Quitting whilst at the top of his game, McKay returned to the easel full-time and eventually constructed his own website promoting his (predominantly cat based) compositional wares to world-wide people. Acting as a sort of virtual global gallery for art (and cat) lovers across the planet to drop in on and browse. It’s called ‘bigcatheads.com’ and it’s pretty ace to be honest. Although don’t check it out just yet, as we haven’t finished here. It wasn’t long before McKay was receiving massive support for his work and building a loyal following, fan base and enviable reputation for the originating and manifesting of a whole lot of (cat) paintings. The contemporary art loving citizens of Tokyo, London and Rio would drop by at any one time according to McKay’s web analytics (or comments page), with South Americans being particularly chuffed with what they witnessed, compositionally. McKay’s website was also where the UK’s leading art publishers first discovered McKay’s work too, which kick-started their fruitful relationship which continues to go from strength to strength and affording McKay extensive expose here in Great Britain.
So, the question on all of our lips (probably), why cats? Well apparently McKay started painting cats after adopting a kitten called Maxine, who became the inspiration behind his ‘Bigcatheads’ series. Discarding the detail-led visual persona indicative of realism, McKay instead turned to a simpler, looser style, with the linework evolving into iconic shapes as he likes to refer to them as. The abstract element as such permeated from the whimsical approach seen in cartooning. Above and beyond this? As McKay says, he just loves cats, and adores everything about them. Fair enough. McKay considers cats as being a reflection of himself – quiet, reserved, mysterious and easily embarrassed – and insists that when he stares into a cat’s eyes (actual cat’s eyes, not those reflectors found cemented into roads) McKay sees a deep consciousness. Something which isn’t quite recognisable as human, and a little bit twisted he reckons, yet he senses wheels whirring inside its bonce. So as to quickly justify himself, McKay adds that fellow cat owners/lovers will know exactly what he means, whilst the rest of us will just have to take his word for it. McKay points out; “The real magic is in the cat’s reaction to ‘the moment’. Cats have a profound range of expressions, but they’re so subtle, they're virtually invisible. Have you ever seen a cat smile? They can you know. They smile with their eyes”.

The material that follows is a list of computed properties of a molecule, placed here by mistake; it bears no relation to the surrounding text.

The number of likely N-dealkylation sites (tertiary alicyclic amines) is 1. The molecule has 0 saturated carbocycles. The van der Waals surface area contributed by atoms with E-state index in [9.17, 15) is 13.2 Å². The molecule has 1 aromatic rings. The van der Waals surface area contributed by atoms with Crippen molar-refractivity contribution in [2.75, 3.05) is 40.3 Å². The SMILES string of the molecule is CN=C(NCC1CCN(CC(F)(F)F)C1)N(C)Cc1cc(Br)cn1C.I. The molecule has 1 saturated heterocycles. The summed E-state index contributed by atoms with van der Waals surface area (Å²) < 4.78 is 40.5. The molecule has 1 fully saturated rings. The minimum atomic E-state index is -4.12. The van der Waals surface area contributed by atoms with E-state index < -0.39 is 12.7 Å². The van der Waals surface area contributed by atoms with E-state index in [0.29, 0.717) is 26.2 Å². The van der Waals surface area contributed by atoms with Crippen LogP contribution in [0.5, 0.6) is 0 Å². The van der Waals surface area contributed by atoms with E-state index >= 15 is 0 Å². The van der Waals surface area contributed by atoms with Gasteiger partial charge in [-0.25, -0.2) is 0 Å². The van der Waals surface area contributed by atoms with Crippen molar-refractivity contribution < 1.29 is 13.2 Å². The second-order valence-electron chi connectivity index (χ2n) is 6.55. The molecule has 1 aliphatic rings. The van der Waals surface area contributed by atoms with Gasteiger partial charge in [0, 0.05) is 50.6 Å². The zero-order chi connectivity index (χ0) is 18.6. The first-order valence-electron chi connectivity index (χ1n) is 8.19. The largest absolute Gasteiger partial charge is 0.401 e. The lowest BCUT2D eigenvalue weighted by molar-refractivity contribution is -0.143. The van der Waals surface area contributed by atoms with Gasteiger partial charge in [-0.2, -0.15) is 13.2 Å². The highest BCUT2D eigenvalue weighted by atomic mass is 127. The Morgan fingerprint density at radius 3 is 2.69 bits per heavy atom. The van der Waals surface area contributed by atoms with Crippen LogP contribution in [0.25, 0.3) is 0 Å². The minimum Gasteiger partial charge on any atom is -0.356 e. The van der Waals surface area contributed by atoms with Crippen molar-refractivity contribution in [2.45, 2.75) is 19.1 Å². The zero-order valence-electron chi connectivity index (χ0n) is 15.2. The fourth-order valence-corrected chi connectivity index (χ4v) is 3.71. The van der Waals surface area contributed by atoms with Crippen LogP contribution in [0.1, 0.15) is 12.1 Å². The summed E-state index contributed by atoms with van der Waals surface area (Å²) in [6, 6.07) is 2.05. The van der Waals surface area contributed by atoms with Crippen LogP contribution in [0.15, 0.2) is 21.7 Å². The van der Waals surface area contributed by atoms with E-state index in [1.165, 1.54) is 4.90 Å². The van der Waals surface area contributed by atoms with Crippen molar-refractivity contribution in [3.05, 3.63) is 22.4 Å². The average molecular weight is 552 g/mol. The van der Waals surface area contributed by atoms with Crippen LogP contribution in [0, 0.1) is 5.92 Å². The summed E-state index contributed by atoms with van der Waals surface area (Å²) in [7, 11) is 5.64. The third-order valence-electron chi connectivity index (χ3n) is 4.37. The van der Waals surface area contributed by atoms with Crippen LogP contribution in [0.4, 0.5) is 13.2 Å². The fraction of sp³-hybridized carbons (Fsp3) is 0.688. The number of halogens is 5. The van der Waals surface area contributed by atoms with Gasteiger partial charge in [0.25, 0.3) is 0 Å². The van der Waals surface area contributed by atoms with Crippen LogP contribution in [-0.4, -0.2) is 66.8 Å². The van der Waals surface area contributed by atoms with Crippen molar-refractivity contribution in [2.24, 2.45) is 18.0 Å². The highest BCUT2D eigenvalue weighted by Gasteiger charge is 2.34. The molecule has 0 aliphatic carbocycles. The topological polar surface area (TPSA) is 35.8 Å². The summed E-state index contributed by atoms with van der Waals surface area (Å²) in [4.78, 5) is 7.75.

McKay stresses that his compositions are simple, balanced ones that follow few rules of pictorial engagement and maintain an unswerving dedication to conveying one aspect and one aspect alone. Indeed, McKay’s mantra is one moment, one message, one gag, one prop, one colour and on occasion, merely the one shape. Simplicity first, second and last. Oh, and no sharp edges, as McKay insists that details live in corners. Suffice to say McKay adheres to this code of illustrative conduct with steely determination, completely un-flickering as his black outlines flow back and forth around saturated pools of colour, creating this liquid line effect as a by-product. He cites his influences as Norval Morrisseau, Lawren Harris and George Rodrigue with a little Keith Haring sprinkled on top, and it’s clear to see that there’s hints of all four across McKay’s portfolio.
Providing that his paintings are billed as big, bright and fun, McKay’s happy at the end of the day, as he describes his default setting as one of eternal optimism, and chooses to view the world around him not only through rose-tinted spectacles, but with a dry sense of humour at close hand. It’s these core qualities that he hopes are both interpreted and projected through his work and which have the visual ordacity and sheer front to enlighten a room or wall space from which they hang. If that’s the case, then job done for the cat man.